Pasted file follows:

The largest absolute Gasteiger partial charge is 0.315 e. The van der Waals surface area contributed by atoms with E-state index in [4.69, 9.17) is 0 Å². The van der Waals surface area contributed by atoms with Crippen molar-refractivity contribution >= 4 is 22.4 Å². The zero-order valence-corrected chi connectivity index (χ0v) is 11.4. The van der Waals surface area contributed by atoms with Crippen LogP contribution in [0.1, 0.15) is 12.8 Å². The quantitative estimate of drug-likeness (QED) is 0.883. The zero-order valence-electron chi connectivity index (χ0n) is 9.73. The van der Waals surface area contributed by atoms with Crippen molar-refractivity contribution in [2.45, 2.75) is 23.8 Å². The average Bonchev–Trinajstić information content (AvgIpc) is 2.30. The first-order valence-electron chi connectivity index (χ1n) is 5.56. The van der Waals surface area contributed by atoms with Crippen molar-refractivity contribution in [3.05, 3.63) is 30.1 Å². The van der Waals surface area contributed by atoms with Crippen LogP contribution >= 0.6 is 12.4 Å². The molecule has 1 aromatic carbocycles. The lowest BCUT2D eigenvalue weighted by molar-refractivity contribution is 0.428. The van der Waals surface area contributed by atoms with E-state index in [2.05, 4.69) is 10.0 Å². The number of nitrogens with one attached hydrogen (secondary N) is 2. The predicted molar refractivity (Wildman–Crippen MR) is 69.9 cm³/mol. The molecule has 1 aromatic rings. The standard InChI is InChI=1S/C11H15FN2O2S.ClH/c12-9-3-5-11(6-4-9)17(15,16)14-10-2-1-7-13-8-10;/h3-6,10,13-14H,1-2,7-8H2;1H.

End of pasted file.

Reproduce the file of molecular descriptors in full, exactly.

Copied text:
The largest absolute Gasteiger partial charge is 0.315 e. The van der Waals surface area contributed by atoms with E-state index in [4.69, 9.17) is 0 Å². The van der Waals surface area contributed by atoms with Crippen molar-refractivity contribution >= 4 is 22.4 Å². The zero-order valence-corrected chi connectivity index (χ0v) is 11.4. The van der Waals surface area contributed by atoms with Crippen LogP contribution in [0.1, 0.15) is 12.8 Å². The quantitative estimate of drug-likeness (QED) is 0.883. The zero-order valence-electron chi connectivity index (χ0n) is 9.73. The van der Waals surface area contributed by atoms with Crippen molar-refractivity contribution in [2.45, 2.75) is 23.8 Å². The average Bonchev–Trinajstić information content (AvgIpc) is 2.30. The first-order valence-electron chi connectivity index (χ1n) is 5.56. The van der Waals surface area contributed by atoms with Crippen molar-refractivity contribution in [3.05, 3.63) is 30.1 Å². The van der Waals surface area contributed by atoms with Crippen LogP contribution >= 0.6 is 12.4 Å². The molecule has 1 aromatic carbocycles. The lowest BCUT2D eigenvalue weighted by molar-refractivity contribution is 0.428. The van der Waals surface area contributed by atoms with E-state index in [2.05, 4.69) is 10.0 Å². The number of nitrogens with one attached hydrogen (secondary N) is 2. The predicted molar refractivity (Wildman–Crippen MR) is 69.9 cm³/mol. The molecule has 1 aromatic rings. The standard InChI is InChI=1S/C11H15FN2O2S.ClH/c12-9-3-5-11(6-4-9)17(15,16)14-10-2-1-7-13-8-10;/h3-6,10,13-14H,1-2,7-8H2;1H.